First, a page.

“Sorry, had to mark you as one of mine,” she said. “You wouldn’t last long without it. We have rules about unauthorized mortals wandering around. Actually, one rule: kill on sight. Now, enough with the preamble.” She walked to the door. There was an enormous brass knocker mounted in the center, and she slammed it into the iron band below with three resounding clangs.
Donny held his breath for a moment and watched the dark door. Moments passed with only the sound of Angela’s toe impatiently tapping the stone floor. A little rectangle of metal near the top of the door slid open and created a peephole. “It’s me,” Angela said. “Would you kindly let us in?”
Whoever was on the other side slammed the peephole shut. Then there came another noise as heavy things ground
together. The door swung inward. Donny craned his neck to look through. A tall burly figure stood in the doorway, clad from head to toe in dented armor. If someone hadn’t just opened the door, Donny would have thought it was simply an oversize, oddly shaped suit of armor standing on display.
Beyond the threshold was another, much shorter, tunnel. The opening at the far end was a rectangle with a rounded top. Like a tombstone, Donny thought with a shudder. The space beyond was orange-lit and, he was certain, immense. Angela stepped up beside him and slipped her arm inside his. “Come on, I’ll prop you up. It can make you dizzy the first time you lay eyes on it. I promise you, it’s not what you expect.”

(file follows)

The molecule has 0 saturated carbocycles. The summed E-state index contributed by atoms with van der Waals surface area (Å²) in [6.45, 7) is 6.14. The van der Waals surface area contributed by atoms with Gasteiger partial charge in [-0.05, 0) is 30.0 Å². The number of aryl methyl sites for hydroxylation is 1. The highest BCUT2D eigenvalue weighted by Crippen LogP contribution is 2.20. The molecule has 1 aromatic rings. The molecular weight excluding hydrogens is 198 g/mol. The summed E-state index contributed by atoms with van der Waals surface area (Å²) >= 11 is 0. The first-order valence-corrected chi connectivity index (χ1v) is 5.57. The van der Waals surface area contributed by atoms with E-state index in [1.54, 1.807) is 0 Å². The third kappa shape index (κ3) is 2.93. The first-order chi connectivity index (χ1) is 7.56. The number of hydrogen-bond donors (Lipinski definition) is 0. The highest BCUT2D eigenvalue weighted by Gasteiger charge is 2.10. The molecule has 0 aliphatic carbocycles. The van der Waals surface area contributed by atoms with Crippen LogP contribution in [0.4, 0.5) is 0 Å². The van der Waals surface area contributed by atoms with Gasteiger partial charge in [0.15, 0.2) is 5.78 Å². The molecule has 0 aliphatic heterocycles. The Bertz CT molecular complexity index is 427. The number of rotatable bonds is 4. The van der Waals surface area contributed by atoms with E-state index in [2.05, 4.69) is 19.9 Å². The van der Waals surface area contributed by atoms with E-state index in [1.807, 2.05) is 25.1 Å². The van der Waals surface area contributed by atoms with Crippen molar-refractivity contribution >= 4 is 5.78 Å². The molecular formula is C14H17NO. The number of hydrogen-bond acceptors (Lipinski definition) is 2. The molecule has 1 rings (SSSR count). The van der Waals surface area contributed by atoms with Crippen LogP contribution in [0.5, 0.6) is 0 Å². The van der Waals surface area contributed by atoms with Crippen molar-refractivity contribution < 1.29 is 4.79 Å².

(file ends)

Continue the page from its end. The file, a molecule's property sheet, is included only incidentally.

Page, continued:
Donny gulped. What did he expect? Flames and creatures with pointy horns and pitchforks, he supposed. His joints felt weak, and tremors ran through his arms and legs. He might not have moved if Angela hadn’t tugged him along.
Donny stared as they approached the armored figure. It was easily eight feet tall, and strangely proportioned with long arms and a grotesquely thick chest. It was so still and silent that Donny nearly shrieked when a cheery high-pitched voice rang out from within the helmet. “Lovely to see you, Angela.”
“And you, darling,” she replied. She stopped and smiled up at the hulking figure.
“Who’s your little friend?”
“Oh, just someone I bumped into topside.” She stared up, still grinning, and rocked on her heels. A long, strange, silent moment passed, and then finally she giggled and opened her red bag. “You thought I’d forgotten it, didn’t you?” She pulled out an extra-large pack of beef jerky, ripped the plastic wrap off, and held it up. The armored thing squealed with delight and lifted its visor. A long pale tongue shot out, stuck to the jerky, yanked it from Angela’s hand, and pulled it back in. Donny clapped a hand over his own mouth to stifle a shriek.
“Enjoy,” Angela said, and she tugged Donny along.
“Mmm-hmmm,” said the armored thing, waving a metal glove and then slamming the door shut.
“Grunyon loves the jerky,” Angela said brightly.
Donny’s brain felt like it was rattling loose inside his skull. This must be what it’s like to go crazy, he thought. If Angela were to let go of his arm, he would simply fall over. The tombstone frame grew bigger with every step forward, and when he finally passed through the opening, Sulfur came into view.